This is NOT a defense of cruelty to animals in farming, but this is a chilling ruling by a US Appeals Court that, apparently, it’s ok to sneak on someone’s property and film on their property, then share that video with the public. This is now a thing in America that is now a “constitutional” right, apparently.
Idaho’s ban on spying at farms, dairies and slaughterhouses violated free speech rights, a federal appeals court ruled last week.
“The panel held that the subsection criminalized innocent behavior, was staggeringly overbroad, and that the purpose of the statute was, in large part, targeted at speech and investigative journalists,” wrote U.S. Circuit Judge M. Margaret McKeown in a 56-page ruling.
Idaho lawmakers in 2014 passed the law making it a crime to surreptitiously videotape agriculture operations after the state’s $2.5 billion dairy industry complained that videos of cows being abused at a dairy two years earlier unfairly hurt their businesses.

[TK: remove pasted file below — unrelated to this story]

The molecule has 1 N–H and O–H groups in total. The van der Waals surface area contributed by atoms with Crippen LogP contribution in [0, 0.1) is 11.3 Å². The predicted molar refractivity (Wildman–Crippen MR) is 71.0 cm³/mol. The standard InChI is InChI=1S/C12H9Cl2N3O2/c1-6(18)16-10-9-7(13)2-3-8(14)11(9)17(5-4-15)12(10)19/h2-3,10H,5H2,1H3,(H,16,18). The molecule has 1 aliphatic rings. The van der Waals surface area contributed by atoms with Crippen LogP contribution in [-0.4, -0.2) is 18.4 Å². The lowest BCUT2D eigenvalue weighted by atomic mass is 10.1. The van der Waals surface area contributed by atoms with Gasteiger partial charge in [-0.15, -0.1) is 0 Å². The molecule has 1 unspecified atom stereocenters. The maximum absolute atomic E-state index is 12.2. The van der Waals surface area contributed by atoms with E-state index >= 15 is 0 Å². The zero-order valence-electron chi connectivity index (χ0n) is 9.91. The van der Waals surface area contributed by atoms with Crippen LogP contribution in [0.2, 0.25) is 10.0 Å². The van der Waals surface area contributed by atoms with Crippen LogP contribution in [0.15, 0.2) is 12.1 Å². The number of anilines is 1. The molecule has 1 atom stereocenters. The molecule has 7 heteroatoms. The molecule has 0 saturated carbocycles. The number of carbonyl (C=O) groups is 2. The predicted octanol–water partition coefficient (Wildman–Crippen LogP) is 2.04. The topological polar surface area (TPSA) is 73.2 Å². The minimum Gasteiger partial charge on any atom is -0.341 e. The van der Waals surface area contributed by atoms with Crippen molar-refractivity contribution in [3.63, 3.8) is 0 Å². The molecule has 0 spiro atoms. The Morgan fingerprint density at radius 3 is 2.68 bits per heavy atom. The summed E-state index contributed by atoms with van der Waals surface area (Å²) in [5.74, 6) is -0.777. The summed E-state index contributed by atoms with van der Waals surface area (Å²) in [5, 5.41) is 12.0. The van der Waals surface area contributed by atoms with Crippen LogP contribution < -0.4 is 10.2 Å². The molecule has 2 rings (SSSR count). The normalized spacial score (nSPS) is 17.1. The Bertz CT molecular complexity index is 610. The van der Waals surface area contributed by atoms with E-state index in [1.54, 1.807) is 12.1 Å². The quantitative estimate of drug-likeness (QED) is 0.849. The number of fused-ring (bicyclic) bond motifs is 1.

The measure passed easily in Idaho, where agriculture is not only one of the leading businesses but also the occupation of many state lawmakers.
Animal rights activists, civil rights groups and media organizations quickly sued once the bill received the governor’s signature, arguing the law criminalized a long tradition of undercover journalism and would require people who expose wrongdoing to pay restitution to the businesses they target.